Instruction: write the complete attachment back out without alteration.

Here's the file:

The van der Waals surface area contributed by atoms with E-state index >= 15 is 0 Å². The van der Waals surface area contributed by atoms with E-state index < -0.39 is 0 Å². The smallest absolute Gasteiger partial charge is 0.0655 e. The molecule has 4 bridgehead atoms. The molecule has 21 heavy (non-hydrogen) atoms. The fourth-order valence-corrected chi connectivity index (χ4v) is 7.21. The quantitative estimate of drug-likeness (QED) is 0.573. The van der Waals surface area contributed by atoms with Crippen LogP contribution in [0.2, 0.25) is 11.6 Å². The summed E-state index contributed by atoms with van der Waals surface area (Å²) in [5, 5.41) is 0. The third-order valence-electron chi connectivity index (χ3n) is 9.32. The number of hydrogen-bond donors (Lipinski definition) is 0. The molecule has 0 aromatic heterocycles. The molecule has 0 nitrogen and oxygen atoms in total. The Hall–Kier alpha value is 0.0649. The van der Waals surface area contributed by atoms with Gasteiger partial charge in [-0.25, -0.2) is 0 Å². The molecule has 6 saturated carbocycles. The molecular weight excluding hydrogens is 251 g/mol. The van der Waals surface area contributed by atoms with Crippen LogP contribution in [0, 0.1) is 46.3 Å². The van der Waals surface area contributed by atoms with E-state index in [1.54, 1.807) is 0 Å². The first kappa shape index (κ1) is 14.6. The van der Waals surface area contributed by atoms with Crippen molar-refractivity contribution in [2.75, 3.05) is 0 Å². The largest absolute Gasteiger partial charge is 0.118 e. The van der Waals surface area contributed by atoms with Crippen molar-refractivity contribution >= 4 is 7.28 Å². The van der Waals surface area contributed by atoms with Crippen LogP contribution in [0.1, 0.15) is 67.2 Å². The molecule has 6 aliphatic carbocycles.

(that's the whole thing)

The van der Waals surface area contributed by atoms with E-state index >= 15 is 0 Å². The van der Waals surface area contributed by atoms with E-state index < -0.39 is 0 Å². The smallest absolute Gasteiger partial charge is 0.0655 e. The molecule has 4 bridgehead atoms. The molecule has 21 heavy (non-hydrogen) atoms. The fourth-order valence-corrected chi connectivity index (χ4v) is 7.21. The quantitative estimate of drug-likeness (QED) is 0.573. The van der Waals surface area contributed by atoms with Crippen LogP contribution in [0.2, 0.25) is 11.6 Å². The summed E-state index contributed by atoms with van der Waals surface area (Å²) in [5, 5.41) is 0. The third-order valence-electron chi connectivity index (χ3n) is 9.32. The number of hydrogen-bond donors (Lipinski definition) is 0. The molecule has 0 aromatic heterocycles. The molecule has 0 nitrogen and oxygen atoms in total. The Hall–Kier alpha value is 0.0649. The van der Waals surface area contributed by atoms with Gasteiger partial charge in [-0.25, -0.2) is 0 Å². The molecule has 6 saturated carbocycles. The molecular weight excluding hydrogens is 251 g/mol. The van der Waals surface area contributed by atoms with Crippen LogP contribution in [0, 0.1) is 46.3 Å². The van der Waals surface area contributed by atoms with E-state index in [1.54, 1.807) is 0 Å². The first kappa shape index (κ1) is 14.6. The van der Waals surface area contributed by atoms with Crippen molar-refractivity contribution in [2.75, 3.05) is 0 Å². The largest absolute Gasteiger partial charge is 0.118 e. The van der Waals surface area contributed by atoms with Crippen molar-refractivity contribution >= 4 is 7.28 Å². The van der Waals surface area contributed by atoms with Crippen LogP contribution in [0.1, 0.15) is 67.2 Å². The molecule has 6 aliphatic carbocycles.